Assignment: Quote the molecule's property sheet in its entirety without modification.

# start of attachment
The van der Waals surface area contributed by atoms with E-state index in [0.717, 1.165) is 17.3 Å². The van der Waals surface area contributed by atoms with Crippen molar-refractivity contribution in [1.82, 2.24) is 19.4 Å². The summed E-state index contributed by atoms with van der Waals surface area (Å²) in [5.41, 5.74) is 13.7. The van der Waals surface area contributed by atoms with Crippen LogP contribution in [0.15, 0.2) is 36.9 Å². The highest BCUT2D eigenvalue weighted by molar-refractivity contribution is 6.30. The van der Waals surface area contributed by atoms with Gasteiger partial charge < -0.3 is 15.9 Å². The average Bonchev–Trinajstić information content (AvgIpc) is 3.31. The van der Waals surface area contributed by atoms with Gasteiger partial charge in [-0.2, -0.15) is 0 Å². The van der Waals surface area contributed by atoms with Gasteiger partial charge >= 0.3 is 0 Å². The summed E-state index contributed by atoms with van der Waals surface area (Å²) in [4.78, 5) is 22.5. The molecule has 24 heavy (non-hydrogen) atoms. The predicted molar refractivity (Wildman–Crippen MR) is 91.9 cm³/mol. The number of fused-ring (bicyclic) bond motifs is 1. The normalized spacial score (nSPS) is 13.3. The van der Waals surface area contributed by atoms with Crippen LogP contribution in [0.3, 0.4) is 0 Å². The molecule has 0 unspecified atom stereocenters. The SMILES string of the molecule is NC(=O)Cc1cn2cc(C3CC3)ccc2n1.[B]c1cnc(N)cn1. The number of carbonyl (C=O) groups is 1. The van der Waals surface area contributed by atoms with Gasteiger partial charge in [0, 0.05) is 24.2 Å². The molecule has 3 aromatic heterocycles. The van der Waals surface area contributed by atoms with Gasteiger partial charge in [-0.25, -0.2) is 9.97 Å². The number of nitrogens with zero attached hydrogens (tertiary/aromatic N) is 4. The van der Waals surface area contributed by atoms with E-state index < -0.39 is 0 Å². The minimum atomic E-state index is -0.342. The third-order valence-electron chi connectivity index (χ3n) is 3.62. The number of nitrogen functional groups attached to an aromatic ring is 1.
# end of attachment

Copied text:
The van der Waals surface area contributed by atoms with E-state index in [0.717, 1.165) is 17.3 Å². The van der Waals surface area contributed by atoms with Crippen molar-refractivity contribution in [1.82, 2.24) is 19.4 Å². The summed E-state index contributed by atoms with van der Waals surface area (Å²) in [5.41, 5.74) is 13.7. The van der Waals surface area contributed by atoms with Crippen LogP contribution in [0.15, 0.2) is 36.9 Å². The highest BCUT2D eigenvalue weighted by molar-refractivity contribution is 6.30. The van der Waals surface area contributed by atoms with Gasteiger partial charge < -0.3 is 15.9 Å². The average Bonchev–Trinajstić information content (AvgIpc) is 3.31. The van der Waals surface area contributed by atoms with Gasteiger partial charge in [-0.2, -0.15) is 0 Å². The van der Waals surface area contributed by atoms with Gasteiger partial charge >= 0.3 is 0 Å². The summed E-state index contributed by atoms with van der Waals surface area (Å²) in [4.78, 5) is 22.5. The molecule has 24 heavy (non-hydrogen) atoms. The predicted molar refractivity (Wildman–Crippen MR) is 91.9 cm³/mol. The number of fused-ring (bicyclic) bond motifs is 1. The normalized spacial score (nSPS) is 13.3. The van der Waals surface area contributed by atoms with Crippen LogP contribution in [0.3, 0.4) is 0 Å². The molecule has 0 unspecified atom stereocenters. The SMILES string of the molecule is NC(=O)Cc1cn2cc(C3CC3)ccc2n1.[B]c1cnc(N)cn1. The number of carbonyl (C=O) groups is 1. The van der Waals surface area contributed by atoms with Gasteiger partial charge in [0, 0.05) is 24.2 Å². The molecule has 3 aromatic heterocycles. The van der Waals surface area contributed by atoms with Gasteiger partial charge in [-0.25, -0.2) is 9.97 Å². The number of nitrogens with zero attached hydrogens (tertiary/aromatic N) is 4. The van der Waals surface area contributed by atoms with E-state index < -0.39 is 0 Å². The minimum atomic E-state index is -0.342. The third-order valence-electron chi connectivity index (χ3n) is 3.62. The number of nitrogen functional groups attached to an aromatic ring is 1.